Saturday May 18, 2013

Towards an Integrated WYSIWYG JavaFX WebView

Last week I blogged about the free and open source EPUB Open Toolbox which I am creating for publishers and authors. Officially, it is now known as Fosfor, since it is initially being developed for the Fosfor Uitgeverij, that is, an on-line e-book publisher based in Amsterdam, as a replacement for Sigil. And this is yet another example of how the web and mobile worlds need the desktop—just for fun you should ask a publisher or author some time: "Do you ever see yourself editing and managing books on your mobile phone?"

At the time, when I started working on this, I was using the SHEF framework as the basis of a WYSIWYG editor. That had its shortcomings and I couldn't help thinking that the JavaFX WebView would be a more natural fit.

So, here we are a week later, with the JavaFX WebView doing a superb job rendering the XHTML pages of EPUB projects:

It simply looks awesome. No credit whatsoever for me on that score, since I'm simply reusing the JavaFX WebView, the creation of which I had nothing to do with. Images are rendered, which wasn't the case with SHEF, the performance is great, and the whole thing just looks professional, like a commercial off the shelf product that took years to develop, rather than days. Aside from the rendering, there's a lot of functionality built into the JavaFX WebView, e.g., when you right-click on an image, you get popup menus for opening the image in a new view, when you right-click on a URL, you can open the URL in a new view, etc.

But, I don't want a web browser. I want a WYSIWYG editor. The start is clearly there, i.e., there's a JavaFX toolbar containing JavaFX buttons, each of which will be, once the prototyping phase is over, provided by different NetBeans modules. For example, here's the color chooser in action—select a piece of text, invoke the color chooser, select a color, and immediately the font of the selected text is changed to the selected color:

Still many things to do. Especially, synchronizing changes back into the source file. Once that's done, all the rest should be relatively painless. Not possible, right now, to type in the WebView, but I have a pretty good idea how to solve that. My insight on this is that there's no difference between adding characters and adding colors to selected text. And it's also possible to get hold of the cursor in the JavaFX WebView, so the basics for typing are already included in the app. With that solved, its all about adding more tools, e.g., a bold tool, italics tool, font size, and so on.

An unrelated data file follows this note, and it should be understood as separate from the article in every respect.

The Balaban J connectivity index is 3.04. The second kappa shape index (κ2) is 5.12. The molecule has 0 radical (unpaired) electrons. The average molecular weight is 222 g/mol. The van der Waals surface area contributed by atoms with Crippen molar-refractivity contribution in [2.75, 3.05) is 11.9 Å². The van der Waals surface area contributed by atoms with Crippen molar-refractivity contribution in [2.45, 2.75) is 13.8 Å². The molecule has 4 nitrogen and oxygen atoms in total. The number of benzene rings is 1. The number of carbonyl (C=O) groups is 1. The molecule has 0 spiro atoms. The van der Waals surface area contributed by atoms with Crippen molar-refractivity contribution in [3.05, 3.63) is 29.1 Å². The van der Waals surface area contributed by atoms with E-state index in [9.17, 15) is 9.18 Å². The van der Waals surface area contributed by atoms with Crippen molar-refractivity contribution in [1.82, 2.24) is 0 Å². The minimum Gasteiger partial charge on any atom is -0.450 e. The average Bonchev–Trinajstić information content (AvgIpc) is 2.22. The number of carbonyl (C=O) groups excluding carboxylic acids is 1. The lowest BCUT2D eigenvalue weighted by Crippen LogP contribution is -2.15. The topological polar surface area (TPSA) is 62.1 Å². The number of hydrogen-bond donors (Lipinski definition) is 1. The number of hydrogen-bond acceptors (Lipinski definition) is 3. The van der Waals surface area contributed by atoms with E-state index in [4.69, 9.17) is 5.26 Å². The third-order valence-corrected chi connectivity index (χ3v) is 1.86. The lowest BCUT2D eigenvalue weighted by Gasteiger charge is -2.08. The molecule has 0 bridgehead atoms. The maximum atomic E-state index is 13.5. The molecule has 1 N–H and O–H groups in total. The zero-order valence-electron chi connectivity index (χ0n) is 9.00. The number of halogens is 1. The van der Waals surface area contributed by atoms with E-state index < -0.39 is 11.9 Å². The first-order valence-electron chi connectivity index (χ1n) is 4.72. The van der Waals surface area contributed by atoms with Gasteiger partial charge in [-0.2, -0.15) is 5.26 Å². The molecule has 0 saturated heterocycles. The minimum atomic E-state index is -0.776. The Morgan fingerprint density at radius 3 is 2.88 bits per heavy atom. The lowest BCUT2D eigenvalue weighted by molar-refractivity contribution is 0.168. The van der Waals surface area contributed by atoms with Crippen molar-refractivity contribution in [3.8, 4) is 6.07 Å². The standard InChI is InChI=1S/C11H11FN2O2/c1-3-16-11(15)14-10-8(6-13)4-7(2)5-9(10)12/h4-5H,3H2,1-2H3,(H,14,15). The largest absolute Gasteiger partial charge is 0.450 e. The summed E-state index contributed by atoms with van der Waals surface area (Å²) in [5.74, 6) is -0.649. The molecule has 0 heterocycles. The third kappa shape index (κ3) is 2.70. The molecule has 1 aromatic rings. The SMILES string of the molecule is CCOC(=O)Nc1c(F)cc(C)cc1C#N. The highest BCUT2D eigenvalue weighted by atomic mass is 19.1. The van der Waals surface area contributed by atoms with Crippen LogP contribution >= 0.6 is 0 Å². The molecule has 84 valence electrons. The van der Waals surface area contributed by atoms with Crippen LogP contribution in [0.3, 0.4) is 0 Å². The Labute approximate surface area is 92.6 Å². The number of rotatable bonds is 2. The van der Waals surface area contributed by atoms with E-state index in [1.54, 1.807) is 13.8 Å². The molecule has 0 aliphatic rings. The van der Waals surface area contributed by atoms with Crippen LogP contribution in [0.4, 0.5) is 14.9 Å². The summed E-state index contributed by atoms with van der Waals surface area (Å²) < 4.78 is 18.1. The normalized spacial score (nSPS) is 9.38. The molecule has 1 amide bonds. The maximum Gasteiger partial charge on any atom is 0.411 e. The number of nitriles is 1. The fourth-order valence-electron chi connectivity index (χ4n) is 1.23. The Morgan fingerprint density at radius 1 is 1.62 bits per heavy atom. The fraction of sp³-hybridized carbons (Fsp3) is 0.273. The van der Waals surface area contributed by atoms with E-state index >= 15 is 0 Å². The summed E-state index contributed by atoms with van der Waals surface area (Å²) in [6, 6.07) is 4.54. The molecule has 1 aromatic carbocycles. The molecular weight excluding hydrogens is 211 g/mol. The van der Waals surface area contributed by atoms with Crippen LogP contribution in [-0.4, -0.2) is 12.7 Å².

I've shared the above pics with Sean Phillips who works on NASA software (he's been mentioned in this blog several times, has a lot of JavaFX/NetBeans Platform articles on NetBeans Zone, and hopefully will be at JavaOne this year) and he responded pretty positively from his perspective at NASA:

Based on what you have said and the limited images I've seen, this could be used as a technical document markup tool. Several of the Ground System missions I am associated with have home brew tools that generate documentation. Office tools like MS Word and the like can't really be used because a significant portion of the documentation is based around data produced by custom mission specific software systems. As a result, someone ends up writing code that generates Latex or HTML as a custom one off. I wonder if there could be a future in a tool like what you are developing that could be used towards a goal like what I have just described.

Part of my reason for blogging about this is to ask—are there developers out there who have tools written in JavaFX (or who would like to start doing so) that are relevant to the above and could be contributed to the free and open source Fosfor project?


Geertjan Wielenga (@geertjanw) is a Principal Product Manager in the Oracle Developer Tools group living & working in Amsterdam. He is a Java technology enthusiast, evangelist, trainer, speaker, and writer. He blogs here daily.

The focus of this blog is mostly on NetBeans (a development tool primarily for Java programmers), with an occasional reference to NetBeans, and sometimes diverging to topics relating to NetBeans. And then there are days when NetBeans is mentioned, just for a change.


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